“That truth can be lost, or systematically and wilfully distorted or finally even denied… of societal modernization in which truth has been down-sized to the sum of knowledge and power…” (Scannel, p. 169)

…prompts me to raise an issue of temporality that I think deserves more attention with the rise of new media, and thus shifts in power (dissolution of entry barriers to the ‘fourth estate’, perhaps), which is its impermanence. Web journalists not only have the ability to produce news instantaneously, but the ability to edit, change, delete, or slightly manipulate content at these frequencies; a scary consequence to mediation through new, contemporary time frames – as I have labelled it, ‘contemporality’ –  and an issue that can be further explored in regards to the ethics and credibility of contemporary journalism.

This week’s readings have been challenging, but relevant. There is definitely a lot more I could say here, but in the interests of not confusing/boring anyone to sleep, I’ll leave it at this! I would love to discuss some of these points further if anyone is interested.

Lauren.

week3 post : Mediation: time – where we read Dailiness and The frequencies of public writing…

While reading Scannell,P.(1996). “Dailiness” In Radio, Television and modern Life. Blackwell London, pp144-178, I found that it was a bit confusing. However, to me, it seemed as though he was talking about how Media affects our daily life- broadcasting in particular, which he believes creates a schedule for people to base their lives on.

“The institutionalization of broadcasting can be interpreted as a routinization” pg 145

For example, how he states that back then after tea-time children would go to bed. However, these days they stay awake for ‘family viewing time’ which goes until about 9 o’clock, which then switches to ‘adult time’ which includes broadcasts that contain sex, violence and bad language. This implies that Television sets a time-zone for each day.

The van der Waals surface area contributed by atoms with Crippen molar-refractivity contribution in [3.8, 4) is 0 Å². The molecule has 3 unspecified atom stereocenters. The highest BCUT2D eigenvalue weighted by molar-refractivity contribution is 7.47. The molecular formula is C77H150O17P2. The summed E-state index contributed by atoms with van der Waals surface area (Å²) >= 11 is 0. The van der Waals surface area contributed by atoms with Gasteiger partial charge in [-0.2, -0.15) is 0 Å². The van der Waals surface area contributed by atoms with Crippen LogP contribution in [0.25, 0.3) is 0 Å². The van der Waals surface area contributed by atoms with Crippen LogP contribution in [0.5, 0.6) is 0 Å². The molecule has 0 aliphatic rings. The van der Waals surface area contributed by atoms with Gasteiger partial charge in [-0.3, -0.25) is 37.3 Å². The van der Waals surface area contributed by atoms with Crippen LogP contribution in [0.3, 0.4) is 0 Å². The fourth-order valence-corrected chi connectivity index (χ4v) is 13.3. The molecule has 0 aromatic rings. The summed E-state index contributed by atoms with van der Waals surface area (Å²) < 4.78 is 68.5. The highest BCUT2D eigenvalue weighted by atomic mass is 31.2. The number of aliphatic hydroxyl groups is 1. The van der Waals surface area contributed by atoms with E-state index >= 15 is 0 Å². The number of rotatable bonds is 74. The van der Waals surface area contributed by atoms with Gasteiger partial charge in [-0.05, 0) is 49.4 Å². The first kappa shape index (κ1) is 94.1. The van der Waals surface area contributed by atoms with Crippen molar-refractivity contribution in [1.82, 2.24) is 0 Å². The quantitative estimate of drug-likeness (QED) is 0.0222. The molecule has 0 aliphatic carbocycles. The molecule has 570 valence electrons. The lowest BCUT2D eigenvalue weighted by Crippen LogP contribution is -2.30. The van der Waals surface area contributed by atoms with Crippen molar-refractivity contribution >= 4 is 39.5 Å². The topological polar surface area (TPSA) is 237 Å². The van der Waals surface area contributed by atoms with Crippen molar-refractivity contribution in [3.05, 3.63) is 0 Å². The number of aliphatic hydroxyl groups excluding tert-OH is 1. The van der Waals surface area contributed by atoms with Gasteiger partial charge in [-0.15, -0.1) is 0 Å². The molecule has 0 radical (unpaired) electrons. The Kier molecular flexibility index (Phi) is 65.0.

“Broadcasting, whose medium is time, articulates our sense of time.” pg 152

He emphasises that news like Today, gives him a sense of he fullness of days. Saying this, I think he means that, not only does it create routine but it keeps the day busy by keeping him updated as to what has happened since he went to bed, what happening at the moment, and what’s coming up later in the day. In addition, it also gives people something to talk about.

However, I found that Dailiness was easier to read than Hartley, J. (2004). “The frequencies of public writing: Tomb, Tome and time” In Jenkins,H and Thorburn, D.(Eds) Democracy and new Media. MIT press, USA, pp. 247-269.

In this article I found that, He was talking about how time in communicative life can be understood by its frequency. He states that in each part of public writing has its own frequency, such as the speed of creation, the frequency of circulation and the wavelength of consumption.

He links news and time in a way that makes it a bit confusing for me to understand. I don’t think that its because its news but because he uses the term frequency, what does he mean by frequency?

Frequency as in the number of time it comes up was what I thought at first until he brought out the term “wavelength”.

“In news, the frequencies of production and consumption are designed to match that of publication. A premium is set on high-frequency news gathering” pg 248

To be honest I have a couple of pages to read left, but it was too confusing to me, I believe that to understand the last bit I have to understand the beginning and the middle.

Always,

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Hey.. this is just a post to see what im doing.. can everyone see this?